Please ensure Javascript is enabled for purposes of website accessibility

News Story


Mike Jordan Laskey
Director for Communications, Jesuit Conference of Canada and the United States


Seven religious congregations and denominations that operated boarding schools for Native students have endorsed the newly announced Truth and Healing Commission on Indian Boarding School Policies Act. Introduced to Congress on September 30 by Sen. Elizabeth Warren, Rep. Tom Cole and Rep. Sharice Davids, the bill, if passed, would establish the first formal Commission in the U.S. to investigate the history of Indigenous boarding schools.

In a joint statement, the co-signers—the Jesuit Conference Office of Justice and Ecology, the Episcopal Church, the Evangelical Lutheran Church in America, the Franciscan Action Network, the Friends Committee on National Legislation, the Office of Race Relations of the Christian Reformed Church of North America, and the General Board of Church and Society of the United Methodist Church—urged all members of Congress to support the bill.

“Having run several boarding schools for American Indian and Alaska Native students, the Jesuits would welcome the opportunity to work with a federal Commission to shine the light of truth on this part of our history,” said Fr. Ted Penton, SJ, secretary of the Jesuit Conference Office of Justice and Ecology. “We are greatly encouraged by the introduction of this bill and ask all members of Congress to support it.”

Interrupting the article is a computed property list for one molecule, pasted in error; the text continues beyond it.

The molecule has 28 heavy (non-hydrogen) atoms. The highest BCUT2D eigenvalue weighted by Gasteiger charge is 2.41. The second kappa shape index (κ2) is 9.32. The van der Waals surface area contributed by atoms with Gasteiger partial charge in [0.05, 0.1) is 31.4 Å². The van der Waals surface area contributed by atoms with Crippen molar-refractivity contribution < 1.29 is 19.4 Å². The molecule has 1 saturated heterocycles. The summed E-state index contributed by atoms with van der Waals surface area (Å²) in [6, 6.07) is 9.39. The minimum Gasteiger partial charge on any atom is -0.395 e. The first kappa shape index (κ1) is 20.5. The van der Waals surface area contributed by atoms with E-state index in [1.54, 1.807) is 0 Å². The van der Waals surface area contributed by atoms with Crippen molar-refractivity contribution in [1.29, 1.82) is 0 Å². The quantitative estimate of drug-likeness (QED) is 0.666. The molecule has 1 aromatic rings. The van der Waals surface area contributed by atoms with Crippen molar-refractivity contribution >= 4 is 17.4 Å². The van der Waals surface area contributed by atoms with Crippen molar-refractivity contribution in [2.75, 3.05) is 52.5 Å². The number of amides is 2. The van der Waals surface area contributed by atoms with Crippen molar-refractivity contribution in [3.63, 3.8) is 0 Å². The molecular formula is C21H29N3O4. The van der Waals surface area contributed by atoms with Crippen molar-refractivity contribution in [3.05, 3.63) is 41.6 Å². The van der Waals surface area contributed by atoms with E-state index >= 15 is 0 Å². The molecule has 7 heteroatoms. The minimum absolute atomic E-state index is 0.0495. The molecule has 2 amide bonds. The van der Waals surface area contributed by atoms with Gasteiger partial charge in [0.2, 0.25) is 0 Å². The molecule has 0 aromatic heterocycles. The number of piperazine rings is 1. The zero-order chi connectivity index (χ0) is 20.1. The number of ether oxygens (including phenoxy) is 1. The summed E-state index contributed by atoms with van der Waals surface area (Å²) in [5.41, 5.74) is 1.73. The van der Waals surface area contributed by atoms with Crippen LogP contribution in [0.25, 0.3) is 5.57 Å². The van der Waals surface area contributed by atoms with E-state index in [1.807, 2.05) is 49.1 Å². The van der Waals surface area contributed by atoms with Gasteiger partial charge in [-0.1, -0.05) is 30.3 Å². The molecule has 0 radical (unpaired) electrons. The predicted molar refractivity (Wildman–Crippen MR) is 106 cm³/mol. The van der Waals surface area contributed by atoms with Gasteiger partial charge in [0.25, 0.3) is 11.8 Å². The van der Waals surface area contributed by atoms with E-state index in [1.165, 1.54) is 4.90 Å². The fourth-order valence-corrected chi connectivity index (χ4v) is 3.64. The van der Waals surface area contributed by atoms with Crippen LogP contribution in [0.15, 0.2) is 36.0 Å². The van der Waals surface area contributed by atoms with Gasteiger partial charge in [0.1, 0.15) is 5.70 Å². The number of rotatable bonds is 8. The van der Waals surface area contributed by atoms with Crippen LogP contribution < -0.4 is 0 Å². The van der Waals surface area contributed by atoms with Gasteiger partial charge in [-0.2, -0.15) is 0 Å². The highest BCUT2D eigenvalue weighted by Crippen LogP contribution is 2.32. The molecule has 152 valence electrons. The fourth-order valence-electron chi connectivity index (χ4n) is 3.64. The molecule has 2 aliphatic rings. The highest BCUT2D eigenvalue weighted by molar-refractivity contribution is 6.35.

Starting in the 1860s, the federal Indian Boarding School Policy aimed to assimilate Indigenous peoples into white American culture. Some alumni of these schools are grateful for the education they received, but many see the schools as a place where they were robbed of their Native identity. The federal government compelled attendance at boarding schools where students were prohibited from speaking their language or practicing their culture. An estimated 100,000 children attended these schools — many of which were run by Catholic religious orders, including the Jesuits, and by other Christian denominations.

“In recognition that this policy was morally wrong and contrary to the teachings of our own faith, we are now beginning the journey of finding and facing our history with respect to the boarding schools,” the joint statement explains. “Given the scale of the task and the federal government’s own central role, a federal Commission is needed.”

The statement urges Congress to create a Commission that, in partnership and consultation with Tribal communities, will make recommendations for addressing the historic and present-day harms of the Indian Boarding School Policy.

The Office of Justice and Ecology’s endorsement affirms previous commitments to investigate the Jesuits’ involvement in Indigenous boarding schools. Last month, the Jesuit Provincials of Canada and the United States expressed sorrow for their role in assimilation policies in both the U.S. and Canada. In a press release, they affirmed their commitment to examining the history of Jesuit-run boarding schools through archival research and partnership with Indigenous communities.